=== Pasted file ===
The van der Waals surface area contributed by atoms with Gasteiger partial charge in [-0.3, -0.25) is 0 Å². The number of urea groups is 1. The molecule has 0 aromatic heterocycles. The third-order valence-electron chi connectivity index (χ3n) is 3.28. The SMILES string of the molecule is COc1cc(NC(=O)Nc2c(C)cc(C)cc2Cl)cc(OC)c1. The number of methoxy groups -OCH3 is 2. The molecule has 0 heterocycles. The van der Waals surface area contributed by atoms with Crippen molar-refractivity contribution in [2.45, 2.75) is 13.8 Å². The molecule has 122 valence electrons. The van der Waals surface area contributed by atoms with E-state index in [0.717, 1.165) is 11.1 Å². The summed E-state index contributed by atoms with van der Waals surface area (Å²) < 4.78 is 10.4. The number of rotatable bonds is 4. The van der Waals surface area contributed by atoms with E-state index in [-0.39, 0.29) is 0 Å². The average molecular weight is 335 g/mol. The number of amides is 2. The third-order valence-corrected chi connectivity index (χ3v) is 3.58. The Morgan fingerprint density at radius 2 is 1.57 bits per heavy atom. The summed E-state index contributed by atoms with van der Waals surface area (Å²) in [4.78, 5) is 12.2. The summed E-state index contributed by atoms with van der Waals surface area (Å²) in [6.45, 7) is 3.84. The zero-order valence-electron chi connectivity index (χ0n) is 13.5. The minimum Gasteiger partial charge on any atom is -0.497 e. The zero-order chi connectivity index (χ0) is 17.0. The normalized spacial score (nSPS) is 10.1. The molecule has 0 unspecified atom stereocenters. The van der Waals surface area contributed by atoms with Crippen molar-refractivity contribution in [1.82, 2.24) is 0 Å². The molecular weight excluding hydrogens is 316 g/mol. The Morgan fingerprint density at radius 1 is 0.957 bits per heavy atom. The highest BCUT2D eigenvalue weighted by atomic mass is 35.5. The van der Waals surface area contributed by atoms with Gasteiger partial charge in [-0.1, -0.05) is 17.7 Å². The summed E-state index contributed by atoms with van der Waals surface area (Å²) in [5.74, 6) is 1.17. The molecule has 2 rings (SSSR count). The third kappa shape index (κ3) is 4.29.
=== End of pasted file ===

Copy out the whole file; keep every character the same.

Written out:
The van der Waals surface area contributed by atoms with Gasteiger partial charge in [-0.3, -0.25) is 0 Å². The number of urea groups is 1. The molecule has 0 aromatic heterocycles. The third-order valence-electron chi connectivity index (χ3n) is 3.28. The SMILES string of the molecule is COc1cc(NC(=O)Nc2c(C)cc(C)cc2Cl)cc(OC)c1. The number of methoxy groups -OCH3 is 2. The molecule has 0 heterocycles. The van der Waals surface area contributed by atoms with Crippen molar-refractivity contribution in [2.45, 2.75) is 13.8 Å². The molecule has 122 valence electrons. The van der Waals surface area contributed by atoms with E-state index in [0.717, 1.165) is 11.1 Å². The summed E-state index contributed by atoms with van der Waals surface area (Å²) < 4.78 is 10.4. The number of rotatable bonds is 4. The van der Waals surface area contributed by atoms with E-state index in [-0.39, 0.29) is 0 Å². The average molecular weight is 335 g/mol. The number of amides is 2. The third-order valence-corrected chi connectivity index (χ3v) is 3.58. The Morgan fingerprint density at radius 2 is 1.57 bits per heavy atom. The summed E-state index contributed by atoms with van der Waals surface area (Å²) in [4.78, 5) is 12.2. The summed E-state index contributed by atoms with van der Waals surface area (Å²) in [6.45, 7) is 3.84. The zero-order valence-electron chi connectivity index (χ0n) is 13.5. The minimum Gasteiger partial charge on any atom is -0.497 e. The zero-order chi connectivity index (χ0) is 17.0. The normalized spacial score (nSPS) is 10.1. The molecule has 0 unspecified atom stereocenters. The van der Waals surface area contributed by atoms with Crippen molar-refractivity contribution in [1.82, 2.24) is 0 Å². The molecular weight excluding hydrogens is 316 g/mol. The Morgan fingerprint density at radius 1 is 0.957 bits per heavy atom. The highest BCUT2D eigenvalue weighted by atomic mass is 35.5. The van der Waals surface area contributed by atoms with Gasteiger partial charge in [-0.1, -0.05) is 17.7 Å². The summed E-state index contributed by atoms with van der Waals surface area (Å²) in [5.74, 6) is 1.17. The molecule has 2 rings (SSSR count). The third kappa shape index (κ3) is 4.29.